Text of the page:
If you were a major LGBT donor at tomorrow’s fundraiser with Obama, what would you ask?

It’s not easy to get to talk to the President. I was fortunate to have the rare opportunity to ask President Obama some questions on October 27, 2010 as part of a blogger panel. That’s when he first announced that he was evolving on marriage.

Tomorrow night, some of the top LGBT donors are attending a fundraiser for the President here in DC. That’s some amazing access. And, with over 25 people expected, this event could raise up to one million dollars toward the reelection. (If anyone has the guest list, we’d love to see it.) [UPDATE @ 9:50 AM: Andrew Harmon has more on today’s fundraiser here.]

First, let me be clear: We’re not talking about whether or not these folks should be supporting Obama — or if is he better than Santorum or Romney. Of course we don’t want a homophobe in the White House. That’s not what we’re talking about. The first question is whether he can do more. And, we all agree there is more to be done. So, that begs the question of whether the President should do more. And, we keep hearing from the White House that “We can’t wait.” So, let’s not wait. And, I actually think all of these things listed below help Obama win in November. Remember how many times we said repealing Don’t Ask, Don’t Tell would be a political win for him? A lot of the “very smart” people in DC (including a number of top level White House staffers and some of the so-called LGBT advocates) doubted it. Now, it’s considered one of the President’s greatest triumphs and he talks about it all the time.

There are several pressing issues that are currently stirring in the LGBT community. Since those major donors will have the President’s full attention, we’d like to offer some suggestions of what could be discussed. Meeting the President can be an intense experience (even for big money people), so it’s a good idea to have one’s questions formulated in advance.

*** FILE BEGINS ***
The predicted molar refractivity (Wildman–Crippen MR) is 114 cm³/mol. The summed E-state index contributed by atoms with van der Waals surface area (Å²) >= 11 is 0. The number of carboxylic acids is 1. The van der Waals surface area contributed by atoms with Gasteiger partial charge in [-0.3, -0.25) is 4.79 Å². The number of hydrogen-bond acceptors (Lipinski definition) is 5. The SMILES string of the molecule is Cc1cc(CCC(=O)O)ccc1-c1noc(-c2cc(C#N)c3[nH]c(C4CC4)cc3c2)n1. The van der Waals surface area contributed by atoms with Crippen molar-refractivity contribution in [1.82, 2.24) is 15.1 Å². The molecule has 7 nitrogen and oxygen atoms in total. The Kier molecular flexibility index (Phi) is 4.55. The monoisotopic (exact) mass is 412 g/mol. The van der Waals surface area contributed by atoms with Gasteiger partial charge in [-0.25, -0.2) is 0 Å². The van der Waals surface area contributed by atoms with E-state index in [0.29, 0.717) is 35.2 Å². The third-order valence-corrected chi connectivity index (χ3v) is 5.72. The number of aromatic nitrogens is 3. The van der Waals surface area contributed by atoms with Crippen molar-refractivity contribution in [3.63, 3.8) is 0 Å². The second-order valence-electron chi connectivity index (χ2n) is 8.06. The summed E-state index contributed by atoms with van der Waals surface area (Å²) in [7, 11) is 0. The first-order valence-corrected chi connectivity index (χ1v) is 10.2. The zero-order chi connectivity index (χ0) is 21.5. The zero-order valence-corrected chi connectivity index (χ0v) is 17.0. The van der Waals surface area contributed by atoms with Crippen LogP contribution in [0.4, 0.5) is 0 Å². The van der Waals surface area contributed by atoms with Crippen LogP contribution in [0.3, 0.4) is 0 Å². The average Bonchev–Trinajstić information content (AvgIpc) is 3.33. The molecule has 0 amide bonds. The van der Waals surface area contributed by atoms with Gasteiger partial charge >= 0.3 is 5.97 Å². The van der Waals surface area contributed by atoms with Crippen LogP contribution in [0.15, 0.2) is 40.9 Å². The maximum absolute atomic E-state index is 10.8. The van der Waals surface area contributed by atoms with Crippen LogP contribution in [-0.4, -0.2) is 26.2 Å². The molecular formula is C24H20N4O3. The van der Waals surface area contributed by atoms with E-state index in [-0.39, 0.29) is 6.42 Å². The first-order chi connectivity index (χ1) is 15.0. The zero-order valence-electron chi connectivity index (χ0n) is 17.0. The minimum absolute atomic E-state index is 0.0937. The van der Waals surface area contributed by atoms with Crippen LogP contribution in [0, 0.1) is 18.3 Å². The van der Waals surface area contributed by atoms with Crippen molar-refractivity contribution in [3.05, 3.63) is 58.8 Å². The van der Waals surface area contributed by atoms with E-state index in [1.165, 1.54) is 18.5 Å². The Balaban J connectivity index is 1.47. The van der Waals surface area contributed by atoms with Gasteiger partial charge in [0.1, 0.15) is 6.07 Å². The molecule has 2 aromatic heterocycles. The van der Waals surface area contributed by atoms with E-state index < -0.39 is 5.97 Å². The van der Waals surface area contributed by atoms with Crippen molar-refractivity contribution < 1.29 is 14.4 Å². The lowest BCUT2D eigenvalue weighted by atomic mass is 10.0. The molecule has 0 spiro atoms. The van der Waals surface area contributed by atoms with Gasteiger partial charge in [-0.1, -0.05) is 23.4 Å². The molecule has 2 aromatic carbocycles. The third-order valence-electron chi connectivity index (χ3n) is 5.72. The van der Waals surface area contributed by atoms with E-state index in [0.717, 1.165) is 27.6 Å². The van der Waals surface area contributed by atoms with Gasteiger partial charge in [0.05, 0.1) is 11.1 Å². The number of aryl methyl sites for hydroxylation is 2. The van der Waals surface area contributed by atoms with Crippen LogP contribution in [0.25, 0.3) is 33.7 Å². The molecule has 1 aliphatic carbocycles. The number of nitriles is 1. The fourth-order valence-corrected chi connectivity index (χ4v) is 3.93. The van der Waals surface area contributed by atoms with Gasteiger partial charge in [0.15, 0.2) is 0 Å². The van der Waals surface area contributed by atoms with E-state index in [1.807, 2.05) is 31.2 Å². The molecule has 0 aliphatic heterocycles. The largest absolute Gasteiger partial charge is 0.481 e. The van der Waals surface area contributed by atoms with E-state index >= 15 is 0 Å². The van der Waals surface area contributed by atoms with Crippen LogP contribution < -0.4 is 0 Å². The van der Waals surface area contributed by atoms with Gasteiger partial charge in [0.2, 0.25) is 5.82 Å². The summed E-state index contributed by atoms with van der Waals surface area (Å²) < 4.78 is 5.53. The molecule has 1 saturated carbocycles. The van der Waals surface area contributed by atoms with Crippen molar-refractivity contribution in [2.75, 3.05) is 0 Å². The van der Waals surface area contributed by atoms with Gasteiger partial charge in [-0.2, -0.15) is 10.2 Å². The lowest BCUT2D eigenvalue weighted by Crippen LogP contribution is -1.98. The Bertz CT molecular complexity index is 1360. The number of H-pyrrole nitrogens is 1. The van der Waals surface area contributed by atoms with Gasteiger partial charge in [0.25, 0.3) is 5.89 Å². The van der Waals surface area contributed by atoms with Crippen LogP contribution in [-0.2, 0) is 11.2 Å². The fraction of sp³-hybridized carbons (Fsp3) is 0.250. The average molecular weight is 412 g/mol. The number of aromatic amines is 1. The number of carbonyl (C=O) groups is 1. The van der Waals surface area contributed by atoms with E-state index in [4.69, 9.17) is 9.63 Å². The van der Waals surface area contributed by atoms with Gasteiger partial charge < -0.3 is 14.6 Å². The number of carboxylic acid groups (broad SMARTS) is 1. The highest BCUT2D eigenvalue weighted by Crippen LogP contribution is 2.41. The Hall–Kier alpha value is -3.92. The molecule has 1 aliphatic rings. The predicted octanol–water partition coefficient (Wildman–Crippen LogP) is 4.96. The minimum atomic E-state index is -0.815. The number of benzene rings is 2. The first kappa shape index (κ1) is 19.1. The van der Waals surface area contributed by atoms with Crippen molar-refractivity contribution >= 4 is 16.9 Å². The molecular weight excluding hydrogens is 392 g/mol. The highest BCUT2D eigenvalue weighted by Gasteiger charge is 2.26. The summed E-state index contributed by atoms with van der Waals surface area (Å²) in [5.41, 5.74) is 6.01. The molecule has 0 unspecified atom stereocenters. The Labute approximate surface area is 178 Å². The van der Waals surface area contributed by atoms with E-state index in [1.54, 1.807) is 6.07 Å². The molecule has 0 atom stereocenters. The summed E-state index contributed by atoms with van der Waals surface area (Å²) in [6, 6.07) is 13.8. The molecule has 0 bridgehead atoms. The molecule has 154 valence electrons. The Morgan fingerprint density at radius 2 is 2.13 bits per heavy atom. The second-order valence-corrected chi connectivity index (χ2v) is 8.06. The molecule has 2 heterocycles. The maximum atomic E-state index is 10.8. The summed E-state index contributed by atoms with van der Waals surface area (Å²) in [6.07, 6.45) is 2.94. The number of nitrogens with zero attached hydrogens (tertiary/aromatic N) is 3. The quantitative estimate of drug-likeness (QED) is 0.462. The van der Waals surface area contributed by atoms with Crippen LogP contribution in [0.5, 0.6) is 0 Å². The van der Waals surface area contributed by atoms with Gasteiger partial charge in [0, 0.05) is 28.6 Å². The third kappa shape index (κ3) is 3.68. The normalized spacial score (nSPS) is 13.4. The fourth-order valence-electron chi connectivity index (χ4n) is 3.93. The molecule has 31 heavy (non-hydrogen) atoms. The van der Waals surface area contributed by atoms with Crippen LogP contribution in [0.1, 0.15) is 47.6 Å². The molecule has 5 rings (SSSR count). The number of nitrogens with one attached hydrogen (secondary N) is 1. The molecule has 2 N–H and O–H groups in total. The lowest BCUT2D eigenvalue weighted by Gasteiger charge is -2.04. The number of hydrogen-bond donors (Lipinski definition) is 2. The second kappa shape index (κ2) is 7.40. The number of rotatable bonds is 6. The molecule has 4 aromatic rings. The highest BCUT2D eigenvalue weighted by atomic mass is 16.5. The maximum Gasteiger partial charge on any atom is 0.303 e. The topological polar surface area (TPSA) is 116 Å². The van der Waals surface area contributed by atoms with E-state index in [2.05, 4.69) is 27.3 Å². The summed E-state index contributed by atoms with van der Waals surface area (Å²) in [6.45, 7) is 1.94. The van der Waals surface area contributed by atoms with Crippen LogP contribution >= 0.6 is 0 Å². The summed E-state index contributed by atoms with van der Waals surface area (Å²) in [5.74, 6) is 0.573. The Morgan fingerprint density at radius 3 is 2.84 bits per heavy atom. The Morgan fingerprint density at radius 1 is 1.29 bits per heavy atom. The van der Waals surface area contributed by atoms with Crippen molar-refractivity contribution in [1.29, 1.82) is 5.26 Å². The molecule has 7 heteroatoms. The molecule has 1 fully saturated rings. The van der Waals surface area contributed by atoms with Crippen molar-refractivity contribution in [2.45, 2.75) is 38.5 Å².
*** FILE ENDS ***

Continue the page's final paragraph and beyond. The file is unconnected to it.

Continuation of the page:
Will the President help us win the anti-marriage referenda in North Carolina and Minnesota (and probably Washington and Maryland)? We can win in both of those states, but we need help. And, we need help from our friends. As Andrew Harmon reported, the DNC is considering providing resources to the North Carolina effort. It will make a difference in both of those key swing states. As we’re constantly reminded, Obama opposed Prop. 8. And, he has stated that he opposes these measures:

And I don’t have to tell you, there are those who don’t want to just stand in our way but want to turn the clock back; who want to return to the days when gay people couldn’t serve their country openly; who reject the progress that we’ve made; who, as we speak, are looking to enshrine discrimination into state laws and constitutions — efforts that we’ve got to work hard to oppose, because that’s not what America should be about.

Yes, “we” must work hard to oppose those measures. And, it would be very helpful if that “we” included the President. He should put some muscle behind that statement and actively oppose those measures in NC and MN — and let OFA unleash on them. (And, by the way, those major donors should be helping in North Carolina, too. I bet many of them have contributed — or will contribute — to the Democratic convention in Charlotte, NC. They need to pony up for the referendum, too. We can win there — and it will make the convention a much better experience with a less agitated community.)